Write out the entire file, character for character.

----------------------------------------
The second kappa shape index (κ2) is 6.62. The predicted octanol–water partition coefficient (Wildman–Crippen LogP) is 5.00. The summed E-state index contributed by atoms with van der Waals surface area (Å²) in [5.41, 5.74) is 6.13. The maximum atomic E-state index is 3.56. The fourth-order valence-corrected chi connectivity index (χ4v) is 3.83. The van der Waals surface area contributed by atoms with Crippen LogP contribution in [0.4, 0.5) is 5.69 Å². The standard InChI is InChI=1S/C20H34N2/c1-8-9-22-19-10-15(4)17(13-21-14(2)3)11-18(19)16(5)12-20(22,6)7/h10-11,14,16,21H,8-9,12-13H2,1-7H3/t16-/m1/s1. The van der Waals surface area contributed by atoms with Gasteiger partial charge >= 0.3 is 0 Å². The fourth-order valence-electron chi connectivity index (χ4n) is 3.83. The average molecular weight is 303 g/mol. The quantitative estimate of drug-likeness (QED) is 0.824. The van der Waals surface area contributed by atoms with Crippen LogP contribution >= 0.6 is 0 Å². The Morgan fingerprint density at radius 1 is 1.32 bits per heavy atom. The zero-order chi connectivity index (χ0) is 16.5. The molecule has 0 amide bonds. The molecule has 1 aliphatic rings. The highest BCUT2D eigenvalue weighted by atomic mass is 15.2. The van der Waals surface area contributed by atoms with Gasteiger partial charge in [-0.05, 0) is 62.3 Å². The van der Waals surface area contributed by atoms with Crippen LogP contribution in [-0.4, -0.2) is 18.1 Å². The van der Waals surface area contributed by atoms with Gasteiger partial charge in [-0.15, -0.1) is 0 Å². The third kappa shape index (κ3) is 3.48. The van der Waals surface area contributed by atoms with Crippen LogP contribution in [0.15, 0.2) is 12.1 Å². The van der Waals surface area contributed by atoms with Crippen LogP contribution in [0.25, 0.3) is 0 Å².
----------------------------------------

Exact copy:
The second kappa shape index (κ2) is 6.62. The predicted octanol–water partition coefficient (Wildman–Crippen LogP) is 5.00. The summed E-state index contributed by atoms with van der Waals surface area (Å²) in [5.41, 5.74) is 6.13. The maximum atomic E-state index is 3.56. The fourth-order valence-corrected chi connectivity index (χ4v) is 3.83. The van der Waals surface area contributed by atoms with Crippen LogP contribution in [0.4, 0.5) is 5.69 Å². The standard InChI is InChI=1S/C20H34N2/c1-8-9-22-19-10-15(4)17(13-21-14(2)3)11-18(19)16(5)12-20(22,6)7/h10-11,14,16,21H,8-9,12-13H2,1-7H3/t16-/m1/s1. The van der Waals surface area contributed by atoms with Gasteiger partial charge >= 0.3 is 0 Å². The fourth-order valence-electron chi connectivity index (χ4n) is 3.83. The average molecular weight is 303 g/mol. The quantitative estimate of drug-likeness (QED) is 0.824. The van der Waals surface area contributed by atoms with Crippen LogP contribution >= 0.6 is 0 Å². The Morgan fingerprint density at radius 1 is 1.32 bits per heavy atom. The zero-order chi connectivity index (χ0) is 16.5. The molecule has 0 amide bonds. The molecule has 1 aliphatic rings. The highest BCUT2D eigenvalue weighted by atomic mass is 15.2. The van der Waals surface area contributed by atoms with Gasteiger partial charge in [-0.05, 0) is 62.3 Å². The van der Waals surface area contributed by atoms with Crippen LogP contribution in [-0.4, -0.2) is 18.1 Å². The van der Waals surface area contributed by atoms with Gasteiger partial charge in [-0.15, -0.1) is 0 Å². The third kappa shape index (κ3) is 3.48. The van der Waals surface area contributed by atoms with Crippen LogP contribution in [0.15, 0.2) is 12.1 Å². The van der Waals surface area contributed by atoms with Crippen LogP contribution in [0.25, 0.3) is 0 Å².